This Monday PJ in Limbo visited the University in Prague called Cerge-EI. A private University which specialises in applied economics courses. Cerge-EI is the home of IDEA – one of the leading and most influential think tanks in the republic which has some modest influence of the economic conversation within the Czech Republic, and a university which has such people as Joseph Stiglitz (the 2001 nobel prize winner for economics) on its Executive and Supervisory committee.
The project director of IDEA and the chairman of the Cerge-EI Executive and Supervisory committee is a man named Jan Švejnar. A man with a CV so long and intriguing I am still kicking myself for not asking certain questions whilst I’m writing now: with a Ph.D in Economics from Princeton University in 1979, as an economics advisor to the first president of the Czech Republic Vaclav Havel between 1992 and 1999, and the winner of the 2015 IZA Prize in Labour Economics.
As you can see from the main picture at the top, Prof. Švejnar had a lecture at Cerge-EI titled ‘Does wealth inequality matter for growth? The effect of billionaire wealth, income distribution, and poverty’. I had the pleasure of attending and meeting Jan myself.
This was a lecture essentially in which Jan explained one of his previous research papers where he measured wealth inequality against GDP growth, and then with certain criteria measured this effect against nations with wealth acquired through political-connections (as he called them – cronies) and non-political connections.
During the lecture, Jan admitted some difficulties in doing this. A lot of the data is difficult to obtain – the main reason why income inequality is scrutinised more than wealth inequality, because income is measured easily whereas assets aren’t.
Jan showed that he used the Forbes rich list as a measure of wealth, and also used the global number of billionaires since the 1920’s as another demonstration of inequality. He measured this inequality against GDP by simply calculating the total wealth of these billionaires in any given country and dividing it by the GDP of that country over the same period of time. This was then measured against the criteria of wealth accumulated from political connections and wealth accumulated without. Jan also explained the controversy involved in categorising individuals into groups of whether they acquired their wealth through their political connections or not.
One of the conclusions that he came to was that (surprise surprise) there was a negative correlation between income inequality based on the wealth accumulation of individuals with political connections and a country’s GDP. The biggest surprise to Jan however, was that there was no positive correlation between the wealth accumulation of individuals with no political connections and a country’s GDP either.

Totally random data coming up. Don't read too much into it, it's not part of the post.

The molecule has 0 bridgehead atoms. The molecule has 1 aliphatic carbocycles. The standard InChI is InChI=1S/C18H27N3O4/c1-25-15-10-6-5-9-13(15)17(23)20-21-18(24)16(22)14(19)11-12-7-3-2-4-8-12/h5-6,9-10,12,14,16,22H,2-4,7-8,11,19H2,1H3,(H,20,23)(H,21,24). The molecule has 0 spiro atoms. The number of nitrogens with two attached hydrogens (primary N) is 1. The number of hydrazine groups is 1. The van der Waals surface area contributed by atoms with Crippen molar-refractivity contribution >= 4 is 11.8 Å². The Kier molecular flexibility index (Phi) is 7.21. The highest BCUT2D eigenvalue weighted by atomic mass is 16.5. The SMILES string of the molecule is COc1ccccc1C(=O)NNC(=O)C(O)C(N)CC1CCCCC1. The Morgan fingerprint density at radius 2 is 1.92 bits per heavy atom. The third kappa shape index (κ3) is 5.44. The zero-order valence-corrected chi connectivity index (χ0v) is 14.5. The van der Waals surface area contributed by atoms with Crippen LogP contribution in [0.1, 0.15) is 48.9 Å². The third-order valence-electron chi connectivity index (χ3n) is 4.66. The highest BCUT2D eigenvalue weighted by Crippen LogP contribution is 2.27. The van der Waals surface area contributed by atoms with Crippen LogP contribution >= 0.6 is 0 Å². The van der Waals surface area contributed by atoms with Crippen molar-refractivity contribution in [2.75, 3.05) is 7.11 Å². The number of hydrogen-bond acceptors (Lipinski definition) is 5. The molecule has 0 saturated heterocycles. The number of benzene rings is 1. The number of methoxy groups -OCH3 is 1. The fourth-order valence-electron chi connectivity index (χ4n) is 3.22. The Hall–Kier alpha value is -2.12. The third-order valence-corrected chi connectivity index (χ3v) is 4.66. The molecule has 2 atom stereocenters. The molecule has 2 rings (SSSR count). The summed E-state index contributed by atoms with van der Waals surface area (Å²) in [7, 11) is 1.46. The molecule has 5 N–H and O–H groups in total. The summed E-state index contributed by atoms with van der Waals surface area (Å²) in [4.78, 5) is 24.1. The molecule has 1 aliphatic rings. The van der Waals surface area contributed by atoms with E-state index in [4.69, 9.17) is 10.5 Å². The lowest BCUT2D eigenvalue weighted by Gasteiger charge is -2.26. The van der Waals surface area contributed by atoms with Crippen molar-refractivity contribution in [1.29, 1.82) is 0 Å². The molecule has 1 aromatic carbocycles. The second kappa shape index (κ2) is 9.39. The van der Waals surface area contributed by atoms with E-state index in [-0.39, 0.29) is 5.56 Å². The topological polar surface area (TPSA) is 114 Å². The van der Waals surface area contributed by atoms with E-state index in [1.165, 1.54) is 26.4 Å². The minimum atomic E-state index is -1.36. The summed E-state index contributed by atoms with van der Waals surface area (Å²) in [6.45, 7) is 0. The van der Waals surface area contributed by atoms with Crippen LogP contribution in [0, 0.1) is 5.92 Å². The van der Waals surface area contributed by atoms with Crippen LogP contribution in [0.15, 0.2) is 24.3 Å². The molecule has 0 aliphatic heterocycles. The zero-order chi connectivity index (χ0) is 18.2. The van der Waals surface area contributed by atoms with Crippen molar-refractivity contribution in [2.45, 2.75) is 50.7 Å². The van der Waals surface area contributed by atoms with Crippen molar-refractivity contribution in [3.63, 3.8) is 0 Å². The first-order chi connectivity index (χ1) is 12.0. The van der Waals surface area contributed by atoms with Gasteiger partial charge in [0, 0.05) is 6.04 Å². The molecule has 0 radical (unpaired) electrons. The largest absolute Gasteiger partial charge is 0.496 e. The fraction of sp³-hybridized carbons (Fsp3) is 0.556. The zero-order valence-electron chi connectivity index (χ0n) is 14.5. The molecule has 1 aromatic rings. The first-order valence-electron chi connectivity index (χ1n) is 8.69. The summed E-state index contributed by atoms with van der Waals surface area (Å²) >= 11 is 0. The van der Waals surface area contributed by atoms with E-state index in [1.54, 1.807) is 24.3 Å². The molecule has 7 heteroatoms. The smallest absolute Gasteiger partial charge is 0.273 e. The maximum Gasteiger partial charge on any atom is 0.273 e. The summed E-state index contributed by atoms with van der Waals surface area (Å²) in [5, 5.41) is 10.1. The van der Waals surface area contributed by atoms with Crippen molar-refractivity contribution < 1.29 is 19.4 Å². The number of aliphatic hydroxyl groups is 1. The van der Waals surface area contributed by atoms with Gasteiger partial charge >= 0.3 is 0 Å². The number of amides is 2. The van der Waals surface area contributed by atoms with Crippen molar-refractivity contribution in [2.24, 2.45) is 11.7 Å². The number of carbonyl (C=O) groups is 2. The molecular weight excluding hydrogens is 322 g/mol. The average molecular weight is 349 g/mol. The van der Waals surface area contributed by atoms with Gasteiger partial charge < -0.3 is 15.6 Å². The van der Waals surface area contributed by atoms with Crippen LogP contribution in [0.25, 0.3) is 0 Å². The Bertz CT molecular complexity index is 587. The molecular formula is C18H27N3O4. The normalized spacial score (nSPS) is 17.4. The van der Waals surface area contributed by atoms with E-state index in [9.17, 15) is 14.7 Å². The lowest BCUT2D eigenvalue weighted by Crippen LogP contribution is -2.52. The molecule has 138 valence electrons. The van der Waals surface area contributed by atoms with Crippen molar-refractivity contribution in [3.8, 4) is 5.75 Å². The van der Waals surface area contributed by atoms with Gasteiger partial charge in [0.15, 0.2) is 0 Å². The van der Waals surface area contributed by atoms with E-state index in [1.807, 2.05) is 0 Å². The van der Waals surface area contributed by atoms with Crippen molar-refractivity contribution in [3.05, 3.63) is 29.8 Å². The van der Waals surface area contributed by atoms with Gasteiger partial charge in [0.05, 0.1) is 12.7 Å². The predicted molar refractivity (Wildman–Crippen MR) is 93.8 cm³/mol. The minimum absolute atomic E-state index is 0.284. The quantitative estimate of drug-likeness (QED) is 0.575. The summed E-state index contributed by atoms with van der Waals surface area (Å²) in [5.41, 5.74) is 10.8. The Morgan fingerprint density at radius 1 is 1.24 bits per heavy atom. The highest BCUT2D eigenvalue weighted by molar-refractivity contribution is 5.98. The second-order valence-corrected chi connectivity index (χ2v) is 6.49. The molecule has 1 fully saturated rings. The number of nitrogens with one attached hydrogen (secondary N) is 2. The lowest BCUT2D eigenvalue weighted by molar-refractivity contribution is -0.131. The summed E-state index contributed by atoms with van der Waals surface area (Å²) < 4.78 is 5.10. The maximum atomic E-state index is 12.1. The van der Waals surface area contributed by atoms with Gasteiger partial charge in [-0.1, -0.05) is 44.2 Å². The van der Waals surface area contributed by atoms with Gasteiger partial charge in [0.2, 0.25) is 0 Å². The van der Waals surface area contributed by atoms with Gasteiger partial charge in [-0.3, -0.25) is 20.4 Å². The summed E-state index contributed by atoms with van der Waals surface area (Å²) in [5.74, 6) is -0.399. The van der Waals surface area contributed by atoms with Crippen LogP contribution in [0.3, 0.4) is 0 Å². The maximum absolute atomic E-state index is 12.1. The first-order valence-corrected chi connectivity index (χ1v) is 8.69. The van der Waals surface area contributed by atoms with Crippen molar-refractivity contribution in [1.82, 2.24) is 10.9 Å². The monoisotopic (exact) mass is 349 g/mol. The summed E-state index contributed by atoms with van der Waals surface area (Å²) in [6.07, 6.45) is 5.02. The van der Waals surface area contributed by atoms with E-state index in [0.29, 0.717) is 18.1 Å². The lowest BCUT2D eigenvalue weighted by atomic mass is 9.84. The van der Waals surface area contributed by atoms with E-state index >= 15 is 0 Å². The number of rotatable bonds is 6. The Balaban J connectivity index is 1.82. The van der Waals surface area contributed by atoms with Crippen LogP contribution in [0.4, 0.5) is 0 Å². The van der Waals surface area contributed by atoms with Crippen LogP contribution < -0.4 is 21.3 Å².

As I talked to Jan after the lecture was over, I asked him if he had any thoughts on if there were any other alternative drivers that run alongside wealth inequality which have a negative effect on GDP growth.
Jan explained to me that honestly, he thought that this dilemma is connected with his surprising conclusion. He explained that increasing competition and the breaking down of monopoly power is crucial to GDP growth and the pre-conceived ‘benefits’ of an unequal distribution of wealth in society. A Bill Gates according to Jan is worthless if he is not followed by a whole dozen entrepreneurs that he has to compete with. This situation caused by the obstructionist and regulatory powers of large businesses when they collude with governments, according to Jan is what was holding back the growth that you would otherwise expect in our global predicament of increasing wealth inequality.
During the lecture, there was section where Jan showed how the level of taxation within the USA was almost 90%, which coincided with much less wealth inequality. There was a question which brought up the revelations of the Panama papers and the hyper mobility of capital. With another question, I alluded to these revelations and whether the problem could be a case of low aggregate demand linked to these trends which are currently in reverse to these policies of the past – alongside with the fact that the richest’s marginal propensity to save is higher and the poorest’s marginal propensity to consume is greater.
Jan concluded that my concept was the idea of the ‘good capitalism’, but still asserted his classic libertarian argument. His argument which was the next logical step that followed his findings: that wealth inequality within a country accumulated by political connectivity is bad for its gross domestic product, and so if the opposite is false – then in that instance something must be at play.
And there we have the first episode of ‘Interviews & Ideas’. Comment below if you would like to add or scrutinise anything that was mentioned. How do you see the problem of increasing wealth inequality of today? What are the main drivers of its correlation with GDP growth?
Prepare for many more interviews and content like this in the future.